As of now, officials decline to commit themselves to anything beyond a reworking of Cabot's dilapidated structure, beginning with Briggs Hall this summer. Before authorizing a new set of dining halls and a major overhaul of North. Harvard wants more time to pump the hands of potential donors, who could ease the way towards a more attractive Quad. But thus far, officials say, there's been no response to Harvard's fundraising overtures, which reportedly includes an offer to rename North in exchange for a cool $5 million.
What prospect, then, do Quad students have that their homes will ever match the physical splendor enjoyed by River residents? College officials in the know say they sincerely want to translate months of architectural planning into a transformed Quad. Residents there, citing years of perceived neglect by College officials, are still waiting to see the bulldozers. Harvard fundraisers may hold the key this spring to how quickly renovations start.
Crowding and Nonresidents
When Mather House residents arrived for classes this year, they found their quarters more than cramped. Some sophomores for example, were so squeezed that they were forced to bunk in storage closets. Wanting to prevent a similar situation from recurring, the College will try again this spring to change the way they allocate housing space.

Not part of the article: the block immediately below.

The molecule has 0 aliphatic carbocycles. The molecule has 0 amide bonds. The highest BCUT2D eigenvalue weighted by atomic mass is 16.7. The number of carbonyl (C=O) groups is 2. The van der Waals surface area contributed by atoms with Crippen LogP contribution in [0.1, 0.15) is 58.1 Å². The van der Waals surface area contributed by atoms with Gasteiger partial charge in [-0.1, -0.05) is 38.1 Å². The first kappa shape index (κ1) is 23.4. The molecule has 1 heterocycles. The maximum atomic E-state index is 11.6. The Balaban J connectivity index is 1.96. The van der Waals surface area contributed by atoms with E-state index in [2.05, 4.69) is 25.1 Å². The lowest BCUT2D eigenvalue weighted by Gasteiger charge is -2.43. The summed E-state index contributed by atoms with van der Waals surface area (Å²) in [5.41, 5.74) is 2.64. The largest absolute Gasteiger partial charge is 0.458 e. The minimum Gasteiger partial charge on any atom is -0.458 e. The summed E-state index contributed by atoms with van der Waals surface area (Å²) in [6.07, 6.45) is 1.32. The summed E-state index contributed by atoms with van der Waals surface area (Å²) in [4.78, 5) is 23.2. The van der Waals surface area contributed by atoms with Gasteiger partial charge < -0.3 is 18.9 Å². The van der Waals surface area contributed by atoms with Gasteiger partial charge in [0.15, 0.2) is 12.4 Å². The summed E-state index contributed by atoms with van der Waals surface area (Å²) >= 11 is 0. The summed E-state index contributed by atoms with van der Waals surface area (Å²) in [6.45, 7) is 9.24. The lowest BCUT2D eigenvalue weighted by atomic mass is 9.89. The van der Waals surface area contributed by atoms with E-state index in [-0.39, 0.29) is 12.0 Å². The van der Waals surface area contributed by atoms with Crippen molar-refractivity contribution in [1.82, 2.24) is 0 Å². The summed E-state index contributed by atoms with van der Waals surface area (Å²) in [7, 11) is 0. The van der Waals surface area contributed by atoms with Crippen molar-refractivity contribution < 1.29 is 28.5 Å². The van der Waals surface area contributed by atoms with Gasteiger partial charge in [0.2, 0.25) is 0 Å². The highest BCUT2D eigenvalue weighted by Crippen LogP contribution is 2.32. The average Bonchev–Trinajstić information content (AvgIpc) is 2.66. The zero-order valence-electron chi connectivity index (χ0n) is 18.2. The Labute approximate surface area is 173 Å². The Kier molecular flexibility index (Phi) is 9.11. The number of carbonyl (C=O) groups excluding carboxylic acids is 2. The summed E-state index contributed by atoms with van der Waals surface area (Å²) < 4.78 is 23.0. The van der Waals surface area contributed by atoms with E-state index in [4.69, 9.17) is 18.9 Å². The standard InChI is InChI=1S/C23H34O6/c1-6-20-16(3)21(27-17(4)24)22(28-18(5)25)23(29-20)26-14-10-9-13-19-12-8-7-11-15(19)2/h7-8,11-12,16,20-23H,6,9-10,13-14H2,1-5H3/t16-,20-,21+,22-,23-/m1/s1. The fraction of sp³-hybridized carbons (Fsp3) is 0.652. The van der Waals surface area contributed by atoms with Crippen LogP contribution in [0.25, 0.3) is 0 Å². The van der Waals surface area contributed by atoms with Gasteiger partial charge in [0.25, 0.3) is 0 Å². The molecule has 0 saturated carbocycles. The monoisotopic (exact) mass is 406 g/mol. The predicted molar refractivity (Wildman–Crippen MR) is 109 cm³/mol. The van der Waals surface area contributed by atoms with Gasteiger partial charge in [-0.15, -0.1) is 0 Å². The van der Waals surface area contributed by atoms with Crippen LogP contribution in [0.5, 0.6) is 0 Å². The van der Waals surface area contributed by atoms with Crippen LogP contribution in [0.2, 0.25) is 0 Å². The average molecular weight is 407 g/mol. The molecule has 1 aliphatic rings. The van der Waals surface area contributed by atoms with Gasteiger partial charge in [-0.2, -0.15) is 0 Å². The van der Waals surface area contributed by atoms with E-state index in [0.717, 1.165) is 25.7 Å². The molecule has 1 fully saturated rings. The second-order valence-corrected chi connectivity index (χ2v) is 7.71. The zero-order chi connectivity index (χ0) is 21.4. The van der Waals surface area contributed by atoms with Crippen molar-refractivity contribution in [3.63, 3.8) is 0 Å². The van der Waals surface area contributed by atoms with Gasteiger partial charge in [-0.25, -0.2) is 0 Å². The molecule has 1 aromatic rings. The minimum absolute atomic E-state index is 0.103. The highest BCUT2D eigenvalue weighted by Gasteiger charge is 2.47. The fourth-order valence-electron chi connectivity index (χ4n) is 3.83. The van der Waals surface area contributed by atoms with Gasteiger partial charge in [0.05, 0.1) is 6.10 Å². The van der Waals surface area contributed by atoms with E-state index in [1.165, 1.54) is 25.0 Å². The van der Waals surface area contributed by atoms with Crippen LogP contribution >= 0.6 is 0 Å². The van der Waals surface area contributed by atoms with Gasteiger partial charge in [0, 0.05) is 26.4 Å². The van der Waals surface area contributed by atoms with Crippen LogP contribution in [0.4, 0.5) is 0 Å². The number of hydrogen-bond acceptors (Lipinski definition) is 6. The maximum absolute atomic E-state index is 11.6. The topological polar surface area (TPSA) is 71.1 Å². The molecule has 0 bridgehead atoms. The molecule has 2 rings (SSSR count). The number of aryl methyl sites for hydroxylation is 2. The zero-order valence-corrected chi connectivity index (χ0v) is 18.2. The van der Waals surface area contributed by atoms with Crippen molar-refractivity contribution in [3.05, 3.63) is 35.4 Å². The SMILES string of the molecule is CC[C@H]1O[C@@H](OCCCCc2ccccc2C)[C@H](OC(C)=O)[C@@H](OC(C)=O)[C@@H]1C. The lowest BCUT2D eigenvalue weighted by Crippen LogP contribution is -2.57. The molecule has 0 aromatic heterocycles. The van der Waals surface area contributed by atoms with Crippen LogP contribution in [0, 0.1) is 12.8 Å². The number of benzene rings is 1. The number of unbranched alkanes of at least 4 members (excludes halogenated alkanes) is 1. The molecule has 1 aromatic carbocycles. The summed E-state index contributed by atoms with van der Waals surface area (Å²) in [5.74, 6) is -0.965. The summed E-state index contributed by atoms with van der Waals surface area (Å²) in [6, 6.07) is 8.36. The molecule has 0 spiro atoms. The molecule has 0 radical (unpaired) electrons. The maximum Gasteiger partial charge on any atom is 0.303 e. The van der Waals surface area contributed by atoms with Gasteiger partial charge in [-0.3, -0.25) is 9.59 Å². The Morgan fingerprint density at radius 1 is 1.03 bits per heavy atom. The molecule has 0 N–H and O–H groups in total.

An annual focus of attention among housing officials, the allocation formula is based on a tricky combination of past trends, current space, and guesswork. The latter, not surprisingly, is the hardest part, basically a prediction of how many students in a particular House will decide to take a leave the following year. When those doing the guessing miss the mark--even by a small number--the already crowded Houses suffer. A few years ago, North House got squeezed. This year, Mather got crunched.